Allison-how earthly is heaven?

In the next chapter of Night Comes, Dale Allison defends the idea of heaven, by which he means a conscious existence and blissful realm that the dead enter when they die. Over against this, many recent theologians—those who entertain belief in life after death at all—have downplayed this in favor of a future post-resurrection transformation of this world.

N. T. Wright is an example of this. He prefers the idea of “life after life after death” to current discussions about “life after life”.  In other words, whatever the state of the soul immediately after death, the biblical hope is for a new heaven and new earth, when the prayer, “Thy kingdom come on earth. . .” will be answered.

Allison knows the gospels, the rest of the Bible, and Jewish and Christian tradition. He draws on all of these to show that most believers have held to belief in an unearthly, heavenly realm entered into after death.

He surprisingly criticizes Wright’s view as being “geocentric”.  He says that this world may end in nuclear war, or a solar event in which the sun devours the planet. The future is open. So to put our hope in the kingdom coming to this earth is futile. I will come back to why this surprises me.

Allison takes up three themes that are both biblical and imaginatively compelling to give us a way to think about heaven.

The first is that at death we become angels. Jesus said we would be like angels in that we would no longer marry. But many take this further. There was Jewish tradition about the dead becoming angels. So Jesus may have meant drawn on that. Certainly, the idea that the dead are angels has influenced many Christians.

For Allison this goes along with the idea of the beatific vision—the idea that in death we fully see and worship God. That is what angels usually do in the Bible. They are “theocentric beings”. Their importance is not in themselves, but in their eternal worship and contemplation of God.

There is also the idea that angels are messengers of God and guardian spirits. These ideas are also suggestive for Allison.

Second, there is the idea of reunion. Many believers take great comfort in the idea of being reunited with loved ones in the next life. Allison recognizes that this can take a sentimental and egocentric turn. However, in the Bible there are metaphors like being gathered to the bosom of our father, Abraham, and sharing in a great family meal, which imply community and even family will mean something.

Third, there is the idea of beautiful, natural surroundings. This idea of trees , rivers and gardens derives from the Garden of Eden. There is the biblical theme that Eden will be restored. At this point, Allison goes into several reports of Near Death Experiences where beautiful nature imagery plays a part.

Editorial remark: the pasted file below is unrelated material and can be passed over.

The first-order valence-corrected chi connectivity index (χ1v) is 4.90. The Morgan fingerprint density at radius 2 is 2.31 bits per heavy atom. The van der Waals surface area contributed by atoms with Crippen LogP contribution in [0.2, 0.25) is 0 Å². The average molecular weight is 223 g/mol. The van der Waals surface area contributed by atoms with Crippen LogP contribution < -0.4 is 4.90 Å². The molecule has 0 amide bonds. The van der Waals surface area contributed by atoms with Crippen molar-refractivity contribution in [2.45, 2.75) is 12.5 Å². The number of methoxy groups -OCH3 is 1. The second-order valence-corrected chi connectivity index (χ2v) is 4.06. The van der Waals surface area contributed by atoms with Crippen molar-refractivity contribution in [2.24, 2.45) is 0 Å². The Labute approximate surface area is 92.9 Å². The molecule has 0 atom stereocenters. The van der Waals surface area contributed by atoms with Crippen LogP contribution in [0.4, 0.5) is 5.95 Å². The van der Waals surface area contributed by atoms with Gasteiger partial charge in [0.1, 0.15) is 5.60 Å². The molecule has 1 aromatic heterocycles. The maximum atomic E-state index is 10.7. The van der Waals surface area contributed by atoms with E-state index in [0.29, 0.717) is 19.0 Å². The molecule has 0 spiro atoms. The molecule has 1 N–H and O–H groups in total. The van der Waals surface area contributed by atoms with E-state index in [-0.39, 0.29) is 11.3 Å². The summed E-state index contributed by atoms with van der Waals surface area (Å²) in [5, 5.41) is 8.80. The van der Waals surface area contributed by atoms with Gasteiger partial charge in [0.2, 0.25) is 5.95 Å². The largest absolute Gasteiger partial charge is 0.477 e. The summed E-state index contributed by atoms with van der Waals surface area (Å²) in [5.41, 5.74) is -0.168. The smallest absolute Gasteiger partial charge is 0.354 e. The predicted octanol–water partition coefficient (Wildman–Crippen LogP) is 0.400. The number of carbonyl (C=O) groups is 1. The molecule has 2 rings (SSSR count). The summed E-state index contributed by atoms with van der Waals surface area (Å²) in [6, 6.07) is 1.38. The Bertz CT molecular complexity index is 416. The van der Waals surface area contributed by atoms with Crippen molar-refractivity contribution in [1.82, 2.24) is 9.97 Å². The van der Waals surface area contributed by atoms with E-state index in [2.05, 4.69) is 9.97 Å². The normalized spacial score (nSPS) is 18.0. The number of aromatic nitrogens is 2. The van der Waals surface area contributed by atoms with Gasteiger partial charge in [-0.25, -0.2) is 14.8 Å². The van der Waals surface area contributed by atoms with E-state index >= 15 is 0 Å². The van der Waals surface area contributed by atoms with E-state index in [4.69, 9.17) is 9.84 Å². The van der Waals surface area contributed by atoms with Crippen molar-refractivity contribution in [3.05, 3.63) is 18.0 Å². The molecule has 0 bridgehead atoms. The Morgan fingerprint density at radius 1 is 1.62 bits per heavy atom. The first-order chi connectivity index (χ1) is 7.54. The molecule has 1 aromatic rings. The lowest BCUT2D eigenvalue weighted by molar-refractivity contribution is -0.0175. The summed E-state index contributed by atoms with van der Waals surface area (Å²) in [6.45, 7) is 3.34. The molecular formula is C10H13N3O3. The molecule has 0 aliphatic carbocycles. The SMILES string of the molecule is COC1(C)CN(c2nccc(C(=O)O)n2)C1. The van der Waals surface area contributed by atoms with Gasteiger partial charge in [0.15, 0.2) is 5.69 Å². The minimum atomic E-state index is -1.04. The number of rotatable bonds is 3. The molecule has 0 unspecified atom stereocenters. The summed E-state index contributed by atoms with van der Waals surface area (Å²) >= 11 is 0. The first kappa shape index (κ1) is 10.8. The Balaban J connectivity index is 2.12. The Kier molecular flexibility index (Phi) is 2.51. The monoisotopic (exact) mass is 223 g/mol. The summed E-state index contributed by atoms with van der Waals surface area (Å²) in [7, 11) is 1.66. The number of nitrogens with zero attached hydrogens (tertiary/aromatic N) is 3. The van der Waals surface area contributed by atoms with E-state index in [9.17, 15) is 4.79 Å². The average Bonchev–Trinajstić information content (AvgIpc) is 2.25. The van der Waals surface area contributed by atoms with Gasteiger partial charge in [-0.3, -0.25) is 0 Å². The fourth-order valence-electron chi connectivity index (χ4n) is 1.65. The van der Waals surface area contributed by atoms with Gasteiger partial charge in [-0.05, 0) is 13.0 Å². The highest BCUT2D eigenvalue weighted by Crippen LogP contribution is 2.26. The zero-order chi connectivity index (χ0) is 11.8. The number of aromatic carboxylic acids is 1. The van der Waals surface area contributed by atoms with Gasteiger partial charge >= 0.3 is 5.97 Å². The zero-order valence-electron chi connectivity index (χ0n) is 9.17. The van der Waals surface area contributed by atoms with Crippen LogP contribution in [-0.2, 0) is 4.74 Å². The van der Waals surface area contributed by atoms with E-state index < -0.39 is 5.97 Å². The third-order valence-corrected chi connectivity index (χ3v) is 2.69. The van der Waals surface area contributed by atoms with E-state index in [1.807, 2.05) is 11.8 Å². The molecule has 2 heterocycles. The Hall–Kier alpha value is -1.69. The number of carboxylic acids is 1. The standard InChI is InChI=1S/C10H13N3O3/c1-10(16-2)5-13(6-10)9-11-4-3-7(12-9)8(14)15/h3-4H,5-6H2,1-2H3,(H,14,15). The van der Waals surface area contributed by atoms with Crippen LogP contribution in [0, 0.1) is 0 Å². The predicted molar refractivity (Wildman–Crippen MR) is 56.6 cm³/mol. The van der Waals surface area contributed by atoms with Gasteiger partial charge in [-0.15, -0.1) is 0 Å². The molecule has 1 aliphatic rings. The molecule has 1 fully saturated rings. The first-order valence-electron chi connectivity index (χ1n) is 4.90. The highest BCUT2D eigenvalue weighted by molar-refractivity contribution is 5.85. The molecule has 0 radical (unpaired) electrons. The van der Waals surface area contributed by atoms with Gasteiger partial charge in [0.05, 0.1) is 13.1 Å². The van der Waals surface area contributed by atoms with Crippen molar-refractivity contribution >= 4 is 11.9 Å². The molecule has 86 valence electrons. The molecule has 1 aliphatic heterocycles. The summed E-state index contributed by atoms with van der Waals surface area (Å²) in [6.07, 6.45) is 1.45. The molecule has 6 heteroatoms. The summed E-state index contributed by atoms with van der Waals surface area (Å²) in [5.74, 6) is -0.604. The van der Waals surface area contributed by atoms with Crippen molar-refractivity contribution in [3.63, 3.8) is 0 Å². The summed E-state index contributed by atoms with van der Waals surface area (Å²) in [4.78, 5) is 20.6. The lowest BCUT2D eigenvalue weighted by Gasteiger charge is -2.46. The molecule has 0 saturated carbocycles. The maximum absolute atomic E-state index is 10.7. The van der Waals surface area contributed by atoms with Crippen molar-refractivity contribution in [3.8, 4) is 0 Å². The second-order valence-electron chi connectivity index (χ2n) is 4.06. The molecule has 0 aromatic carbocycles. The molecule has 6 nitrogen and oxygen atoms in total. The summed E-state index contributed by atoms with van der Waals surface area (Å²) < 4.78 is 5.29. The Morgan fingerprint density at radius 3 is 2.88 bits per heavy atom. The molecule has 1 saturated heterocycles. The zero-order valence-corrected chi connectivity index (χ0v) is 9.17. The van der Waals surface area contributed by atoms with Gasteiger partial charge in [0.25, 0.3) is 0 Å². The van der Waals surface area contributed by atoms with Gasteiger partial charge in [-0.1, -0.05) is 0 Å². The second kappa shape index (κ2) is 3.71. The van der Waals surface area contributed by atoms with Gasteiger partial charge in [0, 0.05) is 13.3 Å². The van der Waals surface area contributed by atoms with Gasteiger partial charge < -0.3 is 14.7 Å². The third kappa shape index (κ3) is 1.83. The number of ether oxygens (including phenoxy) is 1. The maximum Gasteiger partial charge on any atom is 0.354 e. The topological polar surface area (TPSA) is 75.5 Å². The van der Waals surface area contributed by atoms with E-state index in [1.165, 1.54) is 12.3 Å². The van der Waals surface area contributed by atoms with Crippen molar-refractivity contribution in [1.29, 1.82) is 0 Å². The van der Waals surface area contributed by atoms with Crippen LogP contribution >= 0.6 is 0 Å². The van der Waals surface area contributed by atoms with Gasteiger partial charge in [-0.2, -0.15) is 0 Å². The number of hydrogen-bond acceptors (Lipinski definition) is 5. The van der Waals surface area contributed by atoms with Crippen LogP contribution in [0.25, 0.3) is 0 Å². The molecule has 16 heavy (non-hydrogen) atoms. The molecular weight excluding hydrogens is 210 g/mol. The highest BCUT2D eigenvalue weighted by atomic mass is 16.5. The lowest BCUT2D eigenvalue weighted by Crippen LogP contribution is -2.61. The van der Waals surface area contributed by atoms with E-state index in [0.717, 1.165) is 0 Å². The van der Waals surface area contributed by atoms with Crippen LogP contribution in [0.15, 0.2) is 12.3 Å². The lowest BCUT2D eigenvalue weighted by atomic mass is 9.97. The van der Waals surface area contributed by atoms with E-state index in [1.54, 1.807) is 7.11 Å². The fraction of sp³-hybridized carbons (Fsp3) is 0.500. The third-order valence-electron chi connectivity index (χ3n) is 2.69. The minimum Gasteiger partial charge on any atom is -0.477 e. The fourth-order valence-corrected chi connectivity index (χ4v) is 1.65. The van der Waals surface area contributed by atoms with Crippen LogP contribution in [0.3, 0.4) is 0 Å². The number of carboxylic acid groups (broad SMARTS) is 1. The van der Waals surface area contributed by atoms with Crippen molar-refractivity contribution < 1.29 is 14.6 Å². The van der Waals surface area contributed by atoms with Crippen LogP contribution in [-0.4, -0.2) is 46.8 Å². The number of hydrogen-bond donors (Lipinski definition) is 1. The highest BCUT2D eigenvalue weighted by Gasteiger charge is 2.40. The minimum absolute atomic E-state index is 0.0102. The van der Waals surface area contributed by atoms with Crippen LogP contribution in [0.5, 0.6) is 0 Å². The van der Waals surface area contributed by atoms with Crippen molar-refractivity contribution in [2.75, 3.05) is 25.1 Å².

His treatment of this leaves me a little cold. I had the same feeling when I watched the old Robin Williams movie, What Dreams May Come. There was beautiful scenery. But I was always aware that it was a dream. It was like being in the Matrix or, to reference a more recent movie, sucked into the Jumanji game.

This brings me back to my surprise that Allison would see the idea of a renewed post-resurrection world as geocentric. Maybe it is because I have read science fiction since I was very young or because I grew up under the brilliant and imposing Montana sky dominated by the Milky Way, but I have always seen creation as anything but geocentric.

And creation is the issue for me. If death puts us in a spiritual realm that is disconnected from earth and the rest of the physical universe, then what was God’s purpose in creation? What of the biblical theme of a restored world?

I remember Billy Graham once speculating that in the world to come each of the redeemed would get to oversee his or her own planet. Since we are using our imaginations. . . .

I appreciate Dale Allison’s open mindedness about mystical experiences. I have never had one myself. But I have heard lots of stories from other people—some more credible than others. My mother, whose 97th birthday comes up in a couple of weeks, says that when she was in ICU a few years ago an angel spoke to her. She wanted to go be with dad. But the angel told her she had to come back. She was still needed here.

Some didn’t take this experience seriously. When she told me about it, I said, “You know mom, the same thing happened to Jimmy Stewart.” She had seen It’s a Wonderful Life several times. It gave us a context to talk about her experience. Allison also talks about that movie when he considers the idea of becoming an angel in the next life.

About theoutwardquest

I have many interests, but will blog mostly about what I read in the fields of Bible and religion.
This entry was posted in Spirituality, Theology and tagged , , , , , . Bookmark the permalink.

1 Response to Allison-how earthly is heaven?

  1. jamesbradfordpate says:

    Reblogged this on James' Ramblings.

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